During Richard Nixon’s visit to Beijing in 1972, the Chinese premier, Zhou Enlai, was asked about the impact of the French Revolution. He famously replied that he thought it was too early to say. Although it appears that Zhou may have misunderstood the question, it was as one diplomat remarked, a misunderstanding that was ‘too delicious to invite correction’.
As is well known, the French revolution, like the Chinese revolution in which Zhou played a leading role, resulted in a prolonged period of death and destruction. Here are 8 reasons why revolutions often fail. Continue reading →
This post is the second of three which look at thirty five years of conflict in the Middle East, and seven steps that have led to the emergence of ISIS.
The Iranian Revolution in 1979 triggered Saddam Hussein’s invasion of Iran and the beginning of the eight-year long Iran–Iraq war. It also marked the escalation of the battle within Islam between Shia Muslims and Sunni Muslims, as Saudi Arabia began to spend billions of dollars to export its fundamentalist form of Islam across the world. Continue reading →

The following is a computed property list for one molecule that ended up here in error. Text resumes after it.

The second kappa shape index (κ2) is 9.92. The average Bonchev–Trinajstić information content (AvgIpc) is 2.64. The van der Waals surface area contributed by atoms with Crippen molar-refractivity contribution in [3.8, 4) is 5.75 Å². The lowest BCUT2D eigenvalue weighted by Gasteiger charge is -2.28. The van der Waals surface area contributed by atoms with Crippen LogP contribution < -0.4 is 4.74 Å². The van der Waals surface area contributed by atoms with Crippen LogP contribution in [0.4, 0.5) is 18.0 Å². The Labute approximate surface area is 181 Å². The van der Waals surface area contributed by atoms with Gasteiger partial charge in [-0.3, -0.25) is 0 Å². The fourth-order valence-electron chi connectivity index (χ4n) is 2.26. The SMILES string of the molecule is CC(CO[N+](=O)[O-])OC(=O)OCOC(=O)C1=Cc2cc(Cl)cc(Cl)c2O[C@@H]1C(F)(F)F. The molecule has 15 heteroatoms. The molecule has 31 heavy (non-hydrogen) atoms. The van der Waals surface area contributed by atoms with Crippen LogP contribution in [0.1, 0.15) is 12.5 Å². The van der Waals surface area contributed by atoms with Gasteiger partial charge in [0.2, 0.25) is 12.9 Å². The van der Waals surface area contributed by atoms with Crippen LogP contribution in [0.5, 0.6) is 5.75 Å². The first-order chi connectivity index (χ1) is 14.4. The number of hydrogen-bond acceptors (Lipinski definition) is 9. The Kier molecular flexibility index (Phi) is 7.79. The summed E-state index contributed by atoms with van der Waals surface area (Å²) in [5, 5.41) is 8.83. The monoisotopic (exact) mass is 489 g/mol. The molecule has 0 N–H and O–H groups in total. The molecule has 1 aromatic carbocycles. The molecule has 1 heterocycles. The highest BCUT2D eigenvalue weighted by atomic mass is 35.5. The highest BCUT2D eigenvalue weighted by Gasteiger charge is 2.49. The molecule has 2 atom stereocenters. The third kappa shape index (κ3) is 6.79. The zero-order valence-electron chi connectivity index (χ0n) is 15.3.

The practice of violence changes the world, but the most probable change is a more violent world’. Hannah Arendt
For decades now sectarian violence between Sunni and Shia Muslims has engulfed the Middle East and central Asia. The conflict has spilled over into the West, most notably in the 9/11 attacks, while the ensuing ‘War on Terror’ has further poisoned relations between the West and the Muslim world. Today sectarian violence is spreading to North and East Africa, creating an arc of instability across the African continent. Three decades of brutal Sunni-Shia conflict tragically illustrates the intractable nature of sectarian violence. It also demonstrates how religious fundamentalism can too often give those with dangerous personality disorders an easy path to power. Continue reading →